Narrated by our protagonist’s son, Lion Mountain tells the story of Horia El-Gharib and her trails and tribulations with an ever-changing Tunisia. Horia, a widow, has two sons to raise all by herself. Her faithful servant, Saad, helps her with the fields and orchards left to her by her husband. Imam Sadek, who is Lion Mountain’s spiritual leader, also acts as Horia’s moral compass.

Our protagonist is a devout and enterprising woman, who has big dreams for her sons. Placing immense importance on education, she wants to send them abroad to become “doctors”, which she believes will help them find their way in this world.

But, as is always the case in life, things don’t quite turn out the way Horia imagines. It all starts slowly, with compulsory party-membership here, imprisonment of Saad there. With the ebb and flow of time, Horia adjusts to the new realities. As long as her view of Lion Mountain remains unchanged, the political turmoil of Tunisia almost don’t touch her. Almost.

Soon we find out that her younger son has decided on another path for himself. He longer sees the point in becoming a “doctor”, when there are things bigger than him he needs to fight for. Denounced as a terrorist by the state, Horia loses her younger son to his cause, never to see him again. With an entire ocean between her and our narrator, it is unclear if she will ever see her elder son again either.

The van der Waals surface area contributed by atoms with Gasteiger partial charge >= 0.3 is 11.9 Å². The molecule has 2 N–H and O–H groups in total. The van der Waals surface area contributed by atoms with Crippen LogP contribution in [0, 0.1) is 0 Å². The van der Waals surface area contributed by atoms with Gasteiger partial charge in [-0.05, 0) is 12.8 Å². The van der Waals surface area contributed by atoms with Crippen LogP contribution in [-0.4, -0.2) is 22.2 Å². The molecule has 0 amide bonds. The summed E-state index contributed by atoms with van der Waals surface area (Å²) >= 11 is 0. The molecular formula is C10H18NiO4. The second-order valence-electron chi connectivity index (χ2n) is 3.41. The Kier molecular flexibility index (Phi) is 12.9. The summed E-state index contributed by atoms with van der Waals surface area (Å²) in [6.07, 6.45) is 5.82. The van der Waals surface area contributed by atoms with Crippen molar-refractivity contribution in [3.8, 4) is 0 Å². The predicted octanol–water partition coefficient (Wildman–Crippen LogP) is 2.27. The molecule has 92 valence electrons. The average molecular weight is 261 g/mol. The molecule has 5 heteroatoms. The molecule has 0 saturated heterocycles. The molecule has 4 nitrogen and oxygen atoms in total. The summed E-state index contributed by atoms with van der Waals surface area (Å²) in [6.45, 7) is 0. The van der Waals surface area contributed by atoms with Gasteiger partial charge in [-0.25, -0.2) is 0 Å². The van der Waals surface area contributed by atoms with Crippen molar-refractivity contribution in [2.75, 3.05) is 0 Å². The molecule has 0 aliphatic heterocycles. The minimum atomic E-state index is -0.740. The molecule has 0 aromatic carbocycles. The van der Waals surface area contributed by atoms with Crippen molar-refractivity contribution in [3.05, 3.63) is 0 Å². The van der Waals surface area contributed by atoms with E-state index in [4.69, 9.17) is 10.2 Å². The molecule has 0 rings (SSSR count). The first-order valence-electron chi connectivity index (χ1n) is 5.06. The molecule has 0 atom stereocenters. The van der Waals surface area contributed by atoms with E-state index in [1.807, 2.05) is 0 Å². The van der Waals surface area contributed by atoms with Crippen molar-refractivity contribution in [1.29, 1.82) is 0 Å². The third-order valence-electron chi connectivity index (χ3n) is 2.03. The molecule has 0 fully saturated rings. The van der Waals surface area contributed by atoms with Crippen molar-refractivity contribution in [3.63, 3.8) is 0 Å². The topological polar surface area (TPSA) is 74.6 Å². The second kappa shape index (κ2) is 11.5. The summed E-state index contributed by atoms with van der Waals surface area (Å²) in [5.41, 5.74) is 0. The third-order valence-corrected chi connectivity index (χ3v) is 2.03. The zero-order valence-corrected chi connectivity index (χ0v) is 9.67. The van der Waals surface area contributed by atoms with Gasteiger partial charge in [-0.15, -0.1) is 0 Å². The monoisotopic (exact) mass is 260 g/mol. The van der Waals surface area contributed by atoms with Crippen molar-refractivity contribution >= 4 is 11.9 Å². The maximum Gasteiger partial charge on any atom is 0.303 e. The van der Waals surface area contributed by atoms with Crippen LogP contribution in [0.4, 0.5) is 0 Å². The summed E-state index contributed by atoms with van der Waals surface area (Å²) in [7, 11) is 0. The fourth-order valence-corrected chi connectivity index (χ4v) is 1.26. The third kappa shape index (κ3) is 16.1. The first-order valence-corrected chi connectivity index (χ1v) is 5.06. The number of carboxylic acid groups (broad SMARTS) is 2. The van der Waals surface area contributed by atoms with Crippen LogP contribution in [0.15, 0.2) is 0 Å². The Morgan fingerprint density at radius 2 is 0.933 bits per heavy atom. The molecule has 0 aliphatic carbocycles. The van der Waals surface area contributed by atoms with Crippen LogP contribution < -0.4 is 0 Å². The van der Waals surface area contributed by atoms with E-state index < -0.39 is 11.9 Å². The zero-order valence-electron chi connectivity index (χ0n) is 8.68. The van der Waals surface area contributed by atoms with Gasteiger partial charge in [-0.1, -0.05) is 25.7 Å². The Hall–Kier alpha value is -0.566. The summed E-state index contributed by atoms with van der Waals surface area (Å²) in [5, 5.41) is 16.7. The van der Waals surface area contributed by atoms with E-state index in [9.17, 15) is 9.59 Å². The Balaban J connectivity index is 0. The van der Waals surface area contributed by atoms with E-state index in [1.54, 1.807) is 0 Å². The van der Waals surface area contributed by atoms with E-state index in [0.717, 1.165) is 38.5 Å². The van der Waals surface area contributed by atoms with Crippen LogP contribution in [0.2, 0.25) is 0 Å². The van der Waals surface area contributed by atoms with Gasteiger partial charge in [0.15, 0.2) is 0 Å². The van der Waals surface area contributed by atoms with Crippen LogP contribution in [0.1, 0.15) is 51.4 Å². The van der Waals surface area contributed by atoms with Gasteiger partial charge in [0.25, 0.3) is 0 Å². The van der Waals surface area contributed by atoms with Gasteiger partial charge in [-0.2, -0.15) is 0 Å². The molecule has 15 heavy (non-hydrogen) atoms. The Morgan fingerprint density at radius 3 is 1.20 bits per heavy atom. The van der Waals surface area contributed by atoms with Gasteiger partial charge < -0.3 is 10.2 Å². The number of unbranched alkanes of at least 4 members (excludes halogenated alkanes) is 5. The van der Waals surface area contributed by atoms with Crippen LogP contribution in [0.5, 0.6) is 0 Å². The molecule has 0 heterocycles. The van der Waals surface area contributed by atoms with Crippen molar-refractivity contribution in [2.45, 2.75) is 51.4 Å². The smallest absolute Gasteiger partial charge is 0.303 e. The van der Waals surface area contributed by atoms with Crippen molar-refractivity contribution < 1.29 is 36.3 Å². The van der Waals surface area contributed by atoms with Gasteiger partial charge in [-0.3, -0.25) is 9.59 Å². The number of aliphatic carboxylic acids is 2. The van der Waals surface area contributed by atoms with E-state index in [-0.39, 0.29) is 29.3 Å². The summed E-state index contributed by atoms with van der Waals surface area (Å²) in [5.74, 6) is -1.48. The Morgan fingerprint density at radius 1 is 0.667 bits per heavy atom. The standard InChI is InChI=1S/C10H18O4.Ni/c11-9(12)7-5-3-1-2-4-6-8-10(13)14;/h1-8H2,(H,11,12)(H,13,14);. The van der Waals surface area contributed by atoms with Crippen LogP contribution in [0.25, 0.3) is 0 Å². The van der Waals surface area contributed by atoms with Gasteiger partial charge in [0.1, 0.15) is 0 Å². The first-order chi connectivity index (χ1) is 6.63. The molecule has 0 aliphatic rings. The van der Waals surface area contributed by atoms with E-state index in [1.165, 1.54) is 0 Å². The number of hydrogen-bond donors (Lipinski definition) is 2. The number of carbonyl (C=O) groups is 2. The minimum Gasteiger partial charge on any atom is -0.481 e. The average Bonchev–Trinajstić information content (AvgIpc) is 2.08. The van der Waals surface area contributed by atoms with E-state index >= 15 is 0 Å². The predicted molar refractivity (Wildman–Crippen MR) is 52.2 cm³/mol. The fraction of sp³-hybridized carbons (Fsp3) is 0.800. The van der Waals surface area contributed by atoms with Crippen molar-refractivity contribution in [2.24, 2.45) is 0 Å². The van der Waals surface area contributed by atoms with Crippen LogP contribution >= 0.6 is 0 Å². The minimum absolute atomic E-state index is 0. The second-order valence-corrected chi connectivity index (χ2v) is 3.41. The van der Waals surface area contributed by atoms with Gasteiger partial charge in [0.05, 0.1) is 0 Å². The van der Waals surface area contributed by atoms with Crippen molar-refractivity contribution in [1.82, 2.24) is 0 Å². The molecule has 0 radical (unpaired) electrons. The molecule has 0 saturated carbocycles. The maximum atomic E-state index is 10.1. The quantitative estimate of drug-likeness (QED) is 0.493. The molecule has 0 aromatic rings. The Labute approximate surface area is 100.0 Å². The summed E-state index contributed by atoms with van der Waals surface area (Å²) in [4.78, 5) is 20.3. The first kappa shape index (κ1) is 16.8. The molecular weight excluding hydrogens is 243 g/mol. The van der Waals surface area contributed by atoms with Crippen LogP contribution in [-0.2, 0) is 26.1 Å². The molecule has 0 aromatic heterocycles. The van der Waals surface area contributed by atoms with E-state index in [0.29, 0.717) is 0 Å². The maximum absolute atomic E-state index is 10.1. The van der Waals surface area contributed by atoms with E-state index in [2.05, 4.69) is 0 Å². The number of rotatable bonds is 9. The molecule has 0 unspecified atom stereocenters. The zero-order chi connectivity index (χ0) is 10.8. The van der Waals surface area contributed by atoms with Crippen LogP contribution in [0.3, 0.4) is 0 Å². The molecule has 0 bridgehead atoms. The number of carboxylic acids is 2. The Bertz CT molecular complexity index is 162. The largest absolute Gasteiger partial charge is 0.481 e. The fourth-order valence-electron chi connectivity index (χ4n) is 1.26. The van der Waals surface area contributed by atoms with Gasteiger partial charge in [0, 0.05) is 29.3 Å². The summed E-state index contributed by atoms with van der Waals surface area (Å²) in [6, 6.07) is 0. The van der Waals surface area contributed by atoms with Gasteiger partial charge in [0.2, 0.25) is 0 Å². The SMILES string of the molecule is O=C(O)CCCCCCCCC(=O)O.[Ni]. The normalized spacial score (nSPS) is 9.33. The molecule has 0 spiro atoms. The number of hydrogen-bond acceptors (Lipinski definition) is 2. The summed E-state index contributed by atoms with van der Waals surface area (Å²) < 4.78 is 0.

To add to the loss of her sons, she will soon lose her lands between her home and the mountain, which would effectively obscure her view of this beloved mountain. Will this be the final straw that breaks the proverbial back? Will Horia endure these changes as she has in the past, or will they destroy her?

Further Reading on Tunisia:

BBC. (2000, April 6). Habib Bourguiba: Father of Tunisia. BBC News.

Boddy-Evans, A. (2021, February 16). A Brief History of Tunisia. Retrieved from

Bopp, L. (2011, April 8). Tunisia’s Book Market After Ben Ali. An End to Visas.

Goldstein, A. (2016, February 1). Tunisia: Secularism, Political Islam, and Democracy. The World Mind.

Srebernik, D. (2014). Inequality and Corruption: Drivers of Tunisia’s Revolution. Inquiries Journal/Student Pulse, 6(10). Retrieved from

2021 Reading List

This year the theme of my reading list is Middle East and North Africa, or MENA, which includes 20 countries. I don’t really know much about the Middle East or North Africa. At first I thought I would only consider the Middle East, but then decided to extend it to cover North Africa as well.

Sometimes we over-estimate the simplicity of searching for information on the internet. It took me over a year to populate this year’s reading list. It wasn’t because there aren’t enough writers from the MENA region. It was due to the fact that only a few have been translated into a language I can read.

After a lot of research, I was able to narrow down the list to 2 authors per country. I also added some anthologies and collections to the list. My goal this year is to read 30 books, but perhaps I do finish all the books on the list (which can be found here).

Besides reading books written by authors from each of these countries, I will also be studying the religious texts from the religions that came out of this region. Five major world religions have come out of here; Judaism(the Talmud), Zoroastrianism(the Avesta), Christianity(the Bible), Islam(the Quran) and the Baha’i faith(the Kitab-i-Aqbas).

This year I will try to be better about posting my reviews of the books I have read.

Until the,

Happy Reading!